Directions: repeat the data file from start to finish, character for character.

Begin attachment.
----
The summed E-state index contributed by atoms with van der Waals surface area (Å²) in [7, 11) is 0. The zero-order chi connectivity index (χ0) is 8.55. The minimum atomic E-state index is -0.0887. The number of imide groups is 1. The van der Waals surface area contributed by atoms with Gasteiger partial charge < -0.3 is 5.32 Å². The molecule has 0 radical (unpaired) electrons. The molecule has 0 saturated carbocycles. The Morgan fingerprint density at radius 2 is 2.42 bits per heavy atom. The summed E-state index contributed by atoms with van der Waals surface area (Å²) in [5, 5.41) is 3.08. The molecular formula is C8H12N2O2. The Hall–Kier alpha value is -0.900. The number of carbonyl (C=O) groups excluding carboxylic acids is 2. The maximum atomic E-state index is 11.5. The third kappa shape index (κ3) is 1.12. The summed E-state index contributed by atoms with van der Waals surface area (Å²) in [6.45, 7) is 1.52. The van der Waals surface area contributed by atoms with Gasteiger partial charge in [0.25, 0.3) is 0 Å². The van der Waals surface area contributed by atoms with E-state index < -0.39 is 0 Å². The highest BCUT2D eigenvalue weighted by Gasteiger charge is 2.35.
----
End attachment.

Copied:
The summed E-state index contributed by atoms with van der Waals surface area (Å²) in [7, 11) is 0. The zero-order chi connectivity index (χ0) is 8.55. The minimum atomic E-state index is -0.0887. The number of imide groups is 1. The van der Waals surface area contributed by atoms with Gasteiger partial charge < -0.3 is 5.32 Å². The molecule has 0 radical (unpaired) electrons. The molecule has 0 saturated carbocycles. The Morgan fingerprint density at radius 2 is 2.42 bits per heavy atom. The summed E-state index contributed by atoms with van der Waals surface area (Å²) in [5, 5.41) is 3.08. The molecular formula is C8H12N2O2. The Hall–Kier alpha value is -0.900. The number of carbonyl (C=O) groups excluding carboxylic acids is 2. The maximum atomic E-state index is 11.5. The third kappa shape index (κ3) is 1.12. The summed E-state index contributed by atoms with van der Waals surface area (Å²) in [6.45, 7) is 1.52. The van der Waals surface area contributed by atoms with Gasteiger partial charge in [0.25, 0.3) is 0 Å². The van der Waals surface area contributed by atoms with E-state index < -0.39 is 0 Å². The highest BCUT2D eigenvalue weighted by Gasteiger charge is 2.35.